By Corey Deiterman
By William Michael Smith
By Jef With One F
By Craig Hlavaty
By Jesse Sendejas Jr.
By Sonya Harvey
By Jesse Sendejas Jr.
By Nathan Smith
World of persistence... It's been a long time coming -- six years, to be exact -- but the groove-happy Houston ninesome Global Village has finally squeezed out a CD's worth of original material. Global Village offers ten tracks of well-executed, airtight funk with the mild cross-cultural aftertaste you'd expect from a band bold enough to use the word "global" in its name. Led by crisp horn arrangements and the peppy pipes of Chad Strader, whose stylized vocals mix the sugary, soulful quality of Stevie Wonder with the hefty, hip-thrust flash of pre-disco Commodores and Earth, Wind and Fire, the CD marks a belated coming of age for a group that's been around longer than it would like to admit. Now, the Villagers say, it's time to knuckle down and swear off high-paying cover gigs in the name of their art.
"At first, we just wanted to get out and play to people, and we got trapped in this cycle," says Strader. "Then it came to the point where we wanted to promote ourselves as an original band, but everybody was used to us doing cover tunes. Now, we're putting our foot down; we're an original band."
If anything, Global Village is a tenacious bunch, outlasting the less talented and committed among the dwindling surplus of funk-centric acts in town. Heck, six years together is an eternity in Houston -- especially for a band that requires no less than eight working parts to keep it running smoothly. Four years ago, the city was in the throes of a minor funk resurgence, with Global Village and Beat Temple heading up the Houston contingent of the so-called "Texas Funk Syndicate." By 1992, Global Village was garnering much local ink and packing nightclubs around East Texas with its roots-conscious mix of covers and a few originals, accomplished musicianship and "love heals all" vibe on-stage. Come 1995, ironically about the time Global Village landed sponsorship from Budweiser, such local contemporaries as Neckbone and Model 601 were gone, and the Texas Funk Syndicate had more or less dissolved.
Today, Global Village finds itself among the few lucky survivors, though versatility may have more to do with the band's continued existence than luck. True to its come one, come all philosophy, Global Village has no qualms about headlining a show at the Satellite Lounge one night and then sharing the stage with has-been acts such as Survivor or REO Speedwagon the next. But that adaptability and willingness to play anywhere has also gotten the band into trouble.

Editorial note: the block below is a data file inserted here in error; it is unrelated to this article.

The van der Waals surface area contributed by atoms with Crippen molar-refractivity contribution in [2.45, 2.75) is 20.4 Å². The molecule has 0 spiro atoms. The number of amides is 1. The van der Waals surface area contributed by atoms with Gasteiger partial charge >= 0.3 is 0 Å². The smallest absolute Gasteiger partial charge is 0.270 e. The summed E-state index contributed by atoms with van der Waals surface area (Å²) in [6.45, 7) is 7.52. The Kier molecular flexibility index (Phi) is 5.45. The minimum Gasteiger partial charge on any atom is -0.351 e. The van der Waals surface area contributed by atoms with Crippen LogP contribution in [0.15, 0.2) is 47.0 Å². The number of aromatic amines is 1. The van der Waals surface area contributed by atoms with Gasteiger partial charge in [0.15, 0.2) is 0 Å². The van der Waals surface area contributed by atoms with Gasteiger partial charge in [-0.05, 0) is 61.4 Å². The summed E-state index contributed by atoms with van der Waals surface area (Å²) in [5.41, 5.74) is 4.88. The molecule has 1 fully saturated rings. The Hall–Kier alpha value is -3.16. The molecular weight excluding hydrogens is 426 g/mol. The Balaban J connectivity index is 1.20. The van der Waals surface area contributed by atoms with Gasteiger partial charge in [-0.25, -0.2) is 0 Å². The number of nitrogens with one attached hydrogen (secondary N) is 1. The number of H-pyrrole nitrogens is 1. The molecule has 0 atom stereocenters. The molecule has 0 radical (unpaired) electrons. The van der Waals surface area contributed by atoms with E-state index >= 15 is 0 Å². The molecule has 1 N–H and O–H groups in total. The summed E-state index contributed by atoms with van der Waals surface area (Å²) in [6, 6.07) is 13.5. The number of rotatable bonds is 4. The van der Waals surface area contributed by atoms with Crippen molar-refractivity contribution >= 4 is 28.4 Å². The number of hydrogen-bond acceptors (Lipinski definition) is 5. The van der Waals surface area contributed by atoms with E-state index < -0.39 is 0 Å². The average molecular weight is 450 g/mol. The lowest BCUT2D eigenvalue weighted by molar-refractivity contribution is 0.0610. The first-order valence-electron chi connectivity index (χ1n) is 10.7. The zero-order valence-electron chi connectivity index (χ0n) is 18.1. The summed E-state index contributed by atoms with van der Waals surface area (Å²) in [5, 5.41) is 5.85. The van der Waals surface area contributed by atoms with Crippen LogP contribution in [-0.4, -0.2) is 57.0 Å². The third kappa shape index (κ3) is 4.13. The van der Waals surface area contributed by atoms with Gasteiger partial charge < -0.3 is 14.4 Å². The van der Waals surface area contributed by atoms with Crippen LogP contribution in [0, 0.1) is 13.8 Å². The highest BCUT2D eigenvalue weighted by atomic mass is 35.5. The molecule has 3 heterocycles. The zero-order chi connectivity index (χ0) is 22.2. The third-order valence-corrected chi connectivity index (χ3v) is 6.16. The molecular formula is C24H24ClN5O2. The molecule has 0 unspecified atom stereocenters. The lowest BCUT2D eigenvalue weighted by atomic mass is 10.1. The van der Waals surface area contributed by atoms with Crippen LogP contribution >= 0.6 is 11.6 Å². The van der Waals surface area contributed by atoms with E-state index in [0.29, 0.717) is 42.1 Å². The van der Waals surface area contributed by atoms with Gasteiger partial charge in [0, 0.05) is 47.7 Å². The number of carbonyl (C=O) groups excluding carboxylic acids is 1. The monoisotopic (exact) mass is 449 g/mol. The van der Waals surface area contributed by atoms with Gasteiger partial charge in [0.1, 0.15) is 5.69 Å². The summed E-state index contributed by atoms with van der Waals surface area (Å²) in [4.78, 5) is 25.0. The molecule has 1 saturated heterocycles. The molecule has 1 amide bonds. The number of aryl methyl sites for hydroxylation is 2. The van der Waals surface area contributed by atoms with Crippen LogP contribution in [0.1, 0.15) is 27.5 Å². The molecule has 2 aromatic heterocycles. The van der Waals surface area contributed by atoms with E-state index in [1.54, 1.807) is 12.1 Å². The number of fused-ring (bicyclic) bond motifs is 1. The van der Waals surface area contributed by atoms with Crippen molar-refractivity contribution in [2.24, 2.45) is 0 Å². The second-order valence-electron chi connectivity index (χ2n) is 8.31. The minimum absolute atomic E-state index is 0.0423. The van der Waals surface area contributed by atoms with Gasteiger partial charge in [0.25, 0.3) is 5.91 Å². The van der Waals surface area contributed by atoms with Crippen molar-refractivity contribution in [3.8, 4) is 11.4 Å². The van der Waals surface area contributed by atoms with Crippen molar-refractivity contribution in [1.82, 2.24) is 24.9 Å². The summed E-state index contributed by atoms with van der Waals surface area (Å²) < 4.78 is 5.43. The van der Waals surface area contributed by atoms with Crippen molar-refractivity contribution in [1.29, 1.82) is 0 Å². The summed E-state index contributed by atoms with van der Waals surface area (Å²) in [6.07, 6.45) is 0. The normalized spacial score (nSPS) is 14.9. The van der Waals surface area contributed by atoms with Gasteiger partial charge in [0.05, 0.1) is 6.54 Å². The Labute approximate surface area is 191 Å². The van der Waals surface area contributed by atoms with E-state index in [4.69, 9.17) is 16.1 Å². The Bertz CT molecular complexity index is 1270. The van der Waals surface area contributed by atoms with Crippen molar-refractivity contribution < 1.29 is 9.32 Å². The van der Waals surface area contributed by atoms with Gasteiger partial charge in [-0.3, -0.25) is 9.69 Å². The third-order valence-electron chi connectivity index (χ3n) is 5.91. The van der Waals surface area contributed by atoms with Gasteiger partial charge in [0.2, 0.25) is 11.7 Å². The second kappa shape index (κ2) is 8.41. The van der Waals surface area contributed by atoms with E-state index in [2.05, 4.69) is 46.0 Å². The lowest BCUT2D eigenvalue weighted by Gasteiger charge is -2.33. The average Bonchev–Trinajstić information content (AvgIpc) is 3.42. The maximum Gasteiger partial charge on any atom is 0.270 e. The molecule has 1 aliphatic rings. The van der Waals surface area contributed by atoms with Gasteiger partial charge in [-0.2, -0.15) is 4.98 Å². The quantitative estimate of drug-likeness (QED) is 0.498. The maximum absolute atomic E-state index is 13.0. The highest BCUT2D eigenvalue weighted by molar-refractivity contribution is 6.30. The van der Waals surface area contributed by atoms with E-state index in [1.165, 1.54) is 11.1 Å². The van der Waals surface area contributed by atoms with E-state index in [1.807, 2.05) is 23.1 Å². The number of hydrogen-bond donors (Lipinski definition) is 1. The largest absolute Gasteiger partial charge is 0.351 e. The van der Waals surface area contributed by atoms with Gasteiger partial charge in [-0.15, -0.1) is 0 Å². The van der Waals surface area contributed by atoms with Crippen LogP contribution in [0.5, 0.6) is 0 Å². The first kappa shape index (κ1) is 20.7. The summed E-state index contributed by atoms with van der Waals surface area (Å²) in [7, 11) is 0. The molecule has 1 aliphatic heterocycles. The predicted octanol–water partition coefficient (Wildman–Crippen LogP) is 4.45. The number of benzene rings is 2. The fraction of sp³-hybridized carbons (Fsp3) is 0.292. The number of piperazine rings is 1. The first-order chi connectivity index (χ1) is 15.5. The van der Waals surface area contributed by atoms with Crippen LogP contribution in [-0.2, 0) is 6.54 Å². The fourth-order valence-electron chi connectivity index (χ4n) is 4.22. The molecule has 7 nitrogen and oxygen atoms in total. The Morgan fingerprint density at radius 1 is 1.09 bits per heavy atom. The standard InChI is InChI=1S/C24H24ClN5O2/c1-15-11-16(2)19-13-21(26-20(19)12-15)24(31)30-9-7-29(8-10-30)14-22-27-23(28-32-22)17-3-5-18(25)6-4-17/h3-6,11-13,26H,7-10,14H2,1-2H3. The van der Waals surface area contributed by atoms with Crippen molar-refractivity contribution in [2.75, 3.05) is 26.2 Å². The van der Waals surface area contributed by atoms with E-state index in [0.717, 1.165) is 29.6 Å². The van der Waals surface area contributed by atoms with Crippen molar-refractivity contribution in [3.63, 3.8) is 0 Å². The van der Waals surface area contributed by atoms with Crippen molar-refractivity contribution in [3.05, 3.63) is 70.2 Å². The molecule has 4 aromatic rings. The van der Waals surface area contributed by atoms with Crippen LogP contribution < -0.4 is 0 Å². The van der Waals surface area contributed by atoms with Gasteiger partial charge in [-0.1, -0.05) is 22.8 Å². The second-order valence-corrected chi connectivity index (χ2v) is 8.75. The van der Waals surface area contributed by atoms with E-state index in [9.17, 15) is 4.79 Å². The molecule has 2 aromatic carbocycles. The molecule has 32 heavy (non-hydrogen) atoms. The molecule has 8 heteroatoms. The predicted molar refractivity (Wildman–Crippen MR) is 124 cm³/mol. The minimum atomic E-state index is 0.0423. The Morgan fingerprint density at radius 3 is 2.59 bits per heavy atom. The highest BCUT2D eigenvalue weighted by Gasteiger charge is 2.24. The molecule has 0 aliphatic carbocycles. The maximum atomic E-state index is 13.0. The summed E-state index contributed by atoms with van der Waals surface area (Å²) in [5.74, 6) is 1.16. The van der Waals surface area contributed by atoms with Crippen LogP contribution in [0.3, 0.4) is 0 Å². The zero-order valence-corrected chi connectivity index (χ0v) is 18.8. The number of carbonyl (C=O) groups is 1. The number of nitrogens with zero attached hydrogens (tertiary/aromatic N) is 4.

"Right now, we're at a pivotal moment," Strader admits. "We've saturated the market in Houston. Now we've got to bite the bullet and start over again in some other cities."
If only the songwriting on the new Global Village were strong enough to back up the band's new direction. Most of the tunes are tame and interchangeable, and all could use the adrenaline rush of a sweaty nightclub crowd to lend them passion. The material is helped into its doldrums by the CD's innocuous production, which is lifeless and compressed. The horns -- the band's primary strength -- are disconcertingly tinny, and the rhythm section is so overwhelmed by the cluttered mix that it's robbed of much of its punch. Truth is, most local CDs wind up being little more than well-meaning tokens of support to be purchased by fans, ideally after taking in a group's vastly superior live performance. New beginnings aside, Global Village is no exception.
More release activity... Preaching racial harmony and a near-militant positivity, Houston's Gone Blind recently hatched a full-length debut, I Come in Peace, on the local Reflektr label. And given the disconcerting way in which this heavy-handed, grunge-metal lava floods the nervous system, you may find yourself wishing Gone Blind would leave as peacefully as it came. Falling in behind a punchy new four-song cassette, Demonstration, the five chaps from Secret Sunday will appear at Instant Karma Friday with Rosebud and I End Result. Cool keyboard flourishes, scrappy hooks and a nifty trumpet solo lift this debut above the ordinary, despite Secret Sunday's scattered attempts to sink it by trying to sound like Houston's answer to Oasis. Houston's Lazy Squid Rekkids accepts responsibility for the new Sad Pygmy 7-inch, Sweat and Cigarettes, with a coming-out concert Saturday at Emo's Alternative Lounge featuring Pygmy and California's Vitamaid. Ron Perry celebrates the release of his new CD, Seasons Change, Friday at Dan Electro's Guitar Bar. Also peddling new local product is Houston jazz pianist Joe LoCascio, whose Charmed Life CD features worthy contributions from bassist John Adams and drummer Ed Soph.
Etc.... Touring acts in town this week: Ireland's bulldozer boys, Schtum, at the Urban Art Bar and blues guitar prodigy Kenny Wayne Shepherd at the Satellite Lounge, both Thursday; jazz legend Joe Sample at Rockefeller's Friday; and Christian superstar Carmen at the Astrodome Saturday. -- Hobart Rowland
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